Dozens of Greenlandic women who say they were fitted with the contraceptive coil without their consent or knowledge are planning to sue the Danish state, writes The Guardian.
The group of 67 women, some of whom were as young as 12 when they say they were fitted with an IUD by Danish doctors in an attempt to reduce Greenland’s population, are among the 4,500 women and girls affected between 1966 and 1970.
The women have sought compensation from the government of 300,000 Danish kroner (£35,000) for what they say was a “violation” that has had major consequences on their lives. If the government does not comply, the women plan to take their case to court.
Naja Lyberth, who was the first woman to come forward six years ago to say that she had been fitted with a coil during a school medical examination as a young teenager without her consent, accused the state of concerted sterilisation.
“Our lawyers are very sure that our human rights and the law was broken,” the psychologist and women’s activist said. She added that although she had gone on to have a child, many others found they were unable to conceive. “It was the same as sterilising the girls from the beginning.”
There was also very poor aftercare, she said. Many women were left with severe pain, internal bleeding and abdominal infections, while several had to have their uterus removed or lost the ability to have children.
One woman only found out last year that she had been fitted with a coil, said Lyberth.
Despite Lyberth sharing her story publicly, it took several years for the scandal to attract mainstream attention in Denmark. It wasn’t until the release of a podcast series by the Danish public broadcaster that the issue started to gain political traction.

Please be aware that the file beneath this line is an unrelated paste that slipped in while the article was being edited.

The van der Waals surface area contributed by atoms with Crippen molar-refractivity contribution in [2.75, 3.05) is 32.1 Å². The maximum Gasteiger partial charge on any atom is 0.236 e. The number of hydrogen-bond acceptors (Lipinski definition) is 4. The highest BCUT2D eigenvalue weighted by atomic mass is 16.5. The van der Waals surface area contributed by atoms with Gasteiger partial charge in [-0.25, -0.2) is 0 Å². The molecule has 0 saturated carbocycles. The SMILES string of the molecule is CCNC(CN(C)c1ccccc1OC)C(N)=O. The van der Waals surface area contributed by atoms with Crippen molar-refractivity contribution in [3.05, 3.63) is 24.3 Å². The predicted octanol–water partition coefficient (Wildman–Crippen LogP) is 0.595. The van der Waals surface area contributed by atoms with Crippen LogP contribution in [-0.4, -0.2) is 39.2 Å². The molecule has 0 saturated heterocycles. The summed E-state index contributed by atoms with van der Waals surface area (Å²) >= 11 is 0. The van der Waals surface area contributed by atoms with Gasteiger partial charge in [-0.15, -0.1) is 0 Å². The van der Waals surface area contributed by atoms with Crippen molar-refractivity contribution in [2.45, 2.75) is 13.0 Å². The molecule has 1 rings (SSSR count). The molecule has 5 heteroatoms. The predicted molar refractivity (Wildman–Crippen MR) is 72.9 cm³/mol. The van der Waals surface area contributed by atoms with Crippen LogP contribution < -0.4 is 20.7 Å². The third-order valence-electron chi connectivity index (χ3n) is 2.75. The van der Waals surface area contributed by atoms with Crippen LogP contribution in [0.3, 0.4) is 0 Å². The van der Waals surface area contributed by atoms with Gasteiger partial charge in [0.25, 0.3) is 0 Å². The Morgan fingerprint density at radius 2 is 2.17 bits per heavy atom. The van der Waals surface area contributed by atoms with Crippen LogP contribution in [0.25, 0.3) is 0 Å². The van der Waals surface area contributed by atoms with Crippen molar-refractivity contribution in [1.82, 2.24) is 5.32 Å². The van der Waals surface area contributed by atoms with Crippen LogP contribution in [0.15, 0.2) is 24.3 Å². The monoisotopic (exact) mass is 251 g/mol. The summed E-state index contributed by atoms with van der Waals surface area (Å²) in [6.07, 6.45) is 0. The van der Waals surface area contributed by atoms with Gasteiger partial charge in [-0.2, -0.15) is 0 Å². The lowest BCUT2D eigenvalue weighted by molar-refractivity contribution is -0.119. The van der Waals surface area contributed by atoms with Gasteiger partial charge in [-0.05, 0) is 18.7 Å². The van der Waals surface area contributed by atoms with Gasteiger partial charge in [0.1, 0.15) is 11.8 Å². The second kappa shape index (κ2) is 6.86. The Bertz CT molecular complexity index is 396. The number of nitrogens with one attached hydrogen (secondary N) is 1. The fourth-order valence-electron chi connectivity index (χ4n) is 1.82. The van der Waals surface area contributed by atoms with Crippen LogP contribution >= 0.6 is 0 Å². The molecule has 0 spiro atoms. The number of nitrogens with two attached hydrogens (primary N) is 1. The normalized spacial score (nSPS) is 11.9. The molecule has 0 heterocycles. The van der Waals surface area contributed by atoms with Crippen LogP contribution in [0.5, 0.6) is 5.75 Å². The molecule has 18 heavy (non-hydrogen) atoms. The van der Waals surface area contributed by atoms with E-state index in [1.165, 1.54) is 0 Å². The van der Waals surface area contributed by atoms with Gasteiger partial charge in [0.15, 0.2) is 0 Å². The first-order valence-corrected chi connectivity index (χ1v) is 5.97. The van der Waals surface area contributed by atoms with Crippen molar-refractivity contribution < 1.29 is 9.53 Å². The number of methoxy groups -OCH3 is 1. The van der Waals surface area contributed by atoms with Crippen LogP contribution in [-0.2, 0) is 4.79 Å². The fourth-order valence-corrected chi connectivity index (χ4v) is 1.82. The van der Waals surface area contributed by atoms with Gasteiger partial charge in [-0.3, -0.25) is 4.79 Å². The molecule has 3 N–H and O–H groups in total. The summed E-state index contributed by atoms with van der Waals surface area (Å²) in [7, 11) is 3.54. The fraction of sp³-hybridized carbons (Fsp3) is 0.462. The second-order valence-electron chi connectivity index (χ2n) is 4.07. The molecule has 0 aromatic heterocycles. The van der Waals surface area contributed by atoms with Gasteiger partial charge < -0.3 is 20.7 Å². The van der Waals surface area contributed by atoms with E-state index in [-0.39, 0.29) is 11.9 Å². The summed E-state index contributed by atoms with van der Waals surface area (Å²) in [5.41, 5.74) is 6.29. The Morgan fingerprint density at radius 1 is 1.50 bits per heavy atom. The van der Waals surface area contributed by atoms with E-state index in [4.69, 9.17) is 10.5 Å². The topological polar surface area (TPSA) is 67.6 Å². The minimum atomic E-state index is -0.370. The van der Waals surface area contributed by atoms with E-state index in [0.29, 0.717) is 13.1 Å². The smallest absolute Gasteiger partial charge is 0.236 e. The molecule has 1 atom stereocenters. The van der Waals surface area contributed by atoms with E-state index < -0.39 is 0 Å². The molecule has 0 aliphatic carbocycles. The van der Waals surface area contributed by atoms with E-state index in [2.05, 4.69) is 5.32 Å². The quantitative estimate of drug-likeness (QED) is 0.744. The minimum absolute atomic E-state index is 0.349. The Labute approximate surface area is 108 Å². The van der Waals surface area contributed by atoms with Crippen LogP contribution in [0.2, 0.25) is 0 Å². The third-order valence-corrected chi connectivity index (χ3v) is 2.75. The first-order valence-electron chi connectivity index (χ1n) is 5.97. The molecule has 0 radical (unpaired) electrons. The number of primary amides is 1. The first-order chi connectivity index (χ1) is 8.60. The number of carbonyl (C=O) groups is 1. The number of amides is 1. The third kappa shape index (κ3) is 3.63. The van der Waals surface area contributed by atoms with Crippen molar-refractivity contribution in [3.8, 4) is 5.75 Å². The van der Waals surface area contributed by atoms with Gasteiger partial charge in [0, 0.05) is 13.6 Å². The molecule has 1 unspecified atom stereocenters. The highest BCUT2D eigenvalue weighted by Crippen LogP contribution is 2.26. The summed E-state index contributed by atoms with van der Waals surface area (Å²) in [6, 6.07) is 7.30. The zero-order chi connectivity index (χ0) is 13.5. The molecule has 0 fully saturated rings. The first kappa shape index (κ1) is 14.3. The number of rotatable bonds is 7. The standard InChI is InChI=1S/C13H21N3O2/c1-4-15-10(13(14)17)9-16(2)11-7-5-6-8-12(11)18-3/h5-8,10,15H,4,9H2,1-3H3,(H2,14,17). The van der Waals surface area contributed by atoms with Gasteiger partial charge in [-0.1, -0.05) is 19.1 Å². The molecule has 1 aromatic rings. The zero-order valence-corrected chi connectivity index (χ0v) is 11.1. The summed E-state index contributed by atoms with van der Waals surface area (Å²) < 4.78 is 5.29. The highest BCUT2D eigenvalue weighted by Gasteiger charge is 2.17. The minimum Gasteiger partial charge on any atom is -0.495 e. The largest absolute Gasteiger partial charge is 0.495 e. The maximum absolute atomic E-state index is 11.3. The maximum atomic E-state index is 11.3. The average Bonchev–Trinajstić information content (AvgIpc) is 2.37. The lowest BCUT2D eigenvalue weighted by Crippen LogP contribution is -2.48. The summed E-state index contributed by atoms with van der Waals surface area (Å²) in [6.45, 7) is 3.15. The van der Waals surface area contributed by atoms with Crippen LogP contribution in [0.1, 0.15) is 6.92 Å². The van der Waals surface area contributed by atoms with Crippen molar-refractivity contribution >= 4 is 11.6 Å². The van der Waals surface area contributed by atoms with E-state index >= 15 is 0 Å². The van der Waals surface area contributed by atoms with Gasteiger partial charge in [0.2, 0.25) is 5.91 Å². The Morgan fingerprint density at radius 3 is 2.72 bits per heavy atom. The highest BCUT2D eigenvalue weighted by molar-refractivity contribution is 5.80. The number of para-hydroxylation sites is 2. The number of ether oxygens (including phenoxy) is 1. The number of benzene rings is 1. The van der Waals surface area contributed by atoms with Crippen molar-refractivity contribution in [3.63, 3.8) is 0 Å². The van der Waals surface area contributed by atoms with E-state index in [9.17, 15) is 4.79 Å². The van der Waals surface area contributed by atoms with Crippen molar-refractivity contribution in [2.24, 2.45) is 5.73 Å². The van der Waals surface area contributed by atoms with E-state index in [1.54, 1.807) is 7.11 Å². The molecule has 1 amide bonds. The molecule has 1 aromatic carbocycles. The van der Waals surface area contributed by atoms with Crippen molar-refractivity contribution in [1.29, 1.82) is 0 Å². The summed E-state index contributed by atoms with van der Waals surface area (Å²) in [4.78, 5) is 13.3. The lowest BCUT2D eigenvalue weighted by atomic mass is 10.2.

Earlier this year, the Danish state and Naalakkersuisut, the Greenlandic government, launched an impartial investigation into the coil case and other pregnancy prevention practices carried out in Greenland between 1960 and 1991, when the autonomous territory took back control of its health sector.
The investigation is due to report in May 2025.
Lyberth, who had difficulty getting pregnant but had a son at 35, said women should not have to wait that long for compensation for the suffering they had been forced to undergo. But to take action, she added, was a relief.
“We can set our boundaries now. We can take our own resources back to us and fight for equality. We were not equal at all in Greenland when they did that to us. They would never have done that in Denmark to the Danish girls.”
If the government did not take their demands seriously, she added: “we will sue the government in court.”
To have their suffering recognised by the government would be a significant first step towards healing.
“The doctor’s work is to make sure we are healthy. They made us sick, causing damage to our uterus and our ability to have children,” said Lyberth. “It’s our most holy inner organ that is supposed to give life to the next generation. It’s not OK at all.”
Denmark’s minister for health and the interior, Sophie Løhde, said: “It is a deeply tragic matter and the women’s stories have left a profound impression on me. It is imperative that we thoroughly investigate this matter, which is why a team of researchers currently is conducting an independent and impartial investigation.”